The 2020 College Football Season – What To Expect

College football may be back but this season is unlike any other, with multiple conferences choosing not to play and games already being postponed before the season starts. But it’s not all doom and gloom. Let’s talk about the good, the bad, and the different of the 2020 college football season.

THE GOOD:

  • The season, albeit a week later than usual, is underway.
  • There’s still a National Championship game date on the schedule – January 11, 2021. Who will play and how that will work with some teams not playing still hasn’t been ironed out.
  • Most conferences are sticking to playing teams only in their conference. Conference games are required games for a season. One conference, the Big 10 (think Oklahoma and Texas) will play one non-conference game.
  • The preseason coaches poll came out as it does every year, but they ranked teams that weren’t even playing this season. Hmm. (These are the polls that rank teams – i.e. which team is the No. 1 team in the country. Answer – Clemson). It’ll all flush out after the games in week two.
  • There will be testing, lots and lots of testing. Most teams will keep the test results a secret. It’s typical for teams to wait as long as possible to submit their injury report to their opponent for a competitive advantage. (It’s harder to prepare to play a team if you don’t know which players are taking the field). Which players are out for COIVD reasons will be part of that injury report (also known as the depth report).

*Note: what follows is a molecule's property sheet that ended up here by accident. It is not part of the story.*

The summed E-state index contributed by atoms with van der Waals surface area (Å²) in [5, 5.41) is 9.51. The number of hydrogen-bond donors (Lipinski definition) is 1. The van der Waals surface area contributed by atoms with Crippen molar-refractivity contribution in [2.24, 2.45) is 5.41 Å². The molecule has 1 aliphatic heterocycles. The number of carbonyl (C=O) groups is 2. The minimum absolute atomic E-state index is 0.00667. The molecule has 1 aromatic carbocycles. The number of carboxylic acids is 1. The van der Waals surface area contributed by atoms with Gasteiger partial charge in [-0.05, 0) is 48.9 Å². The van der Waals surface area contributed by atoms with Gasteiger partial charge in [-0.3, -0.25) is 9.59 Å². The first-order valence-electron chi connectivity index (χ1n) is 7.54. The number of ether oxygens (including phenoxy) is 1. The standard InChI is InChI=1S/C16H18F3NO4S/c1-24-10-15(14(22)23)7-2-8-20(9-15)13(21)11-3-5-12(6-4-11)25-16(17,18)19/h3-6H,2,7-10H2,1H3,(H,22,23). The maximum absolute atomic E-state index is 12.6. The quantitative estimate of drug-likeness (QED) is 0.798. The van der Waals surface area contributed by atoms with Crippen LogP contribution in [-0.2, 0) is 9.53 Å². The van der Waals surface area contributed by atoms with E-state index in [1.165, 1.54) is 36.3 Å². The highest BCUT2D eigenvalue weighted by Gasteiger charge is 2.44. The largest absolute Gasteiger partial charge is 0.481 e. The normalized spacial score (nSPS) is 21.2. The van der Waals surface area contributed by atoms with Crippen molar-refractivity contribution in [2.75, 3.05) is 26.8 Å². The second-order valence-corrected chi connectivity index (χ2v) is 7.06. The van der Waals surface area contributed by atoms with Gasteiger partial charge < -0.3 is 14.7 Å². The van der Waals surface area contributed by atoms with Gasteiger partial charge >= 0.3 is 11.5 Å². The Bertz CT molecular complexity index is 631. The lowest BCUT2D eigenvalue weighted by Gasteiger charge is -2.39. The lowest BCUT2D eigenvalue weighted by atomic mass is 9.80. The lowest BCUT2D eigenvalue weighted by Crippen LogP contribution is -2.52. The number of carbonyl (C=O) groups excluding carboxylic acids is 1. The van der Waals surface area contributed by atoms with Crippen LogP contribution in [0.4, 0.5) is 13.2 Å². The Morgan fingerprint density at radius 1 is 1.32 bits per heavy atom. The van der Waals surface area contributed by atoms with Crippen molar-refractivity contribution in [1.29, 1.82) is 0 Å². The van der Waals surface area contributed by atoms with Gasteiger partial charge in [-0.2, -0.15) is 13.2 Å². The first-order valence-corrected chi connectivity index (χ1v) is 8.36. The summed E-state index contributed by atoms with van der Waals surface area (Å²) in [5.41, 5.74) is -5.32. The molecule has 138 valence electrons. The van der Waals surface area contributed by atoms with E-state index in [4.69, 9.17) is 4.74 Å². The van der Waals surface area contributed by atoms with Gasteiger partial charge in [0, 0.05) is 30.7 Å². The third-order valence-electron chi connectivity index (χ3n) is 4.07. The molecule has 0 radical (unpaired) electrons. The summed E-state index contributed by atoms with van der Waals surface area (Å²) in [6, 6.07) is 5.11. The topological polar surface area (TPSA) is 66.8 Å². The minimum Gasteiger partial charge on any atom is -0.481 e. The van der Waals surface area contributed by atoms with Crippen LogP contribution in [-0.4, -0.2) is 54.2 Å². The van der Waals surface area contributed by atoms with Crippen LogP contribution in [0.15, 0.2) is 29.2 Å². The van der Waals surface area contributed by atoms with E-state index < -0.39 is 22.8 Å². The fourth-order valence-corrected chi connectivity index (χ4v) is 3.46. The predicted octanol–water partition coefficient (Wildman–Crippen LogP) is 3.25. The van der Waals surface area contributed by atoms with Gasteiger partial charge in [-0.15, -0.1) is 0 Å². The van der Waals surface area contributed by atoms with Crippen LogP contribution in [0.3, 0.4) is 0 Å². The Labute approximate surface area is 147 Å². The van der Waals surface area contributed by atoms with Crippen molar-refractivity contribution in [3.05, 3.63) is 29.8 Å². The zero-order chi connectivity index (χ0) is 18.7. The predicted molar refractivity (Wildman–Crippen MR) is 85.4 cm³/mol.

THE BAD:

  • Never-ending laundry. Everything a player touches needs to be washed. Auburn’s equipment manager reported already doing 2.1 million pounds of laundry before the season even started. That number is significant because they did 3 million pounds of laundry total last season.  
  • Out of the five power conferences, two conferences aren’t playing – the Pac-12 (think USC and Oregon) and the Big 10 (think Ohio State and Michigan). There is a glimmer of hope for the Big 10 with talks to start their season around Thanksgiving.

THE DIFFERENT:

  • Electronic whistles. Just like the NFL (National Football League), the referees will have electronic whistles to prevent their spittle from going everywhere with a regular whistle. (What will they think of next)?
  • The ceremonial coin toss before a game used to look like a scene from “Entourage” with four players from each team, a sound person, a camera person, a referee, and an umpire. Now that will consist of one captain per team, the referee, and the umpire.
  • Expect lots of masks. Coaches, staff, and officials will be wearing them and you can bet any fans in the stands will be doing the same.

About the author:

Driven to breakdown the stereotypes, Amy and her brother Scott created Last Night’s Game, which empowers its readers to join the sports conversation, even if they don’t know the first thing about sports. They do that through a triweekly email publication and a weekly podcast.

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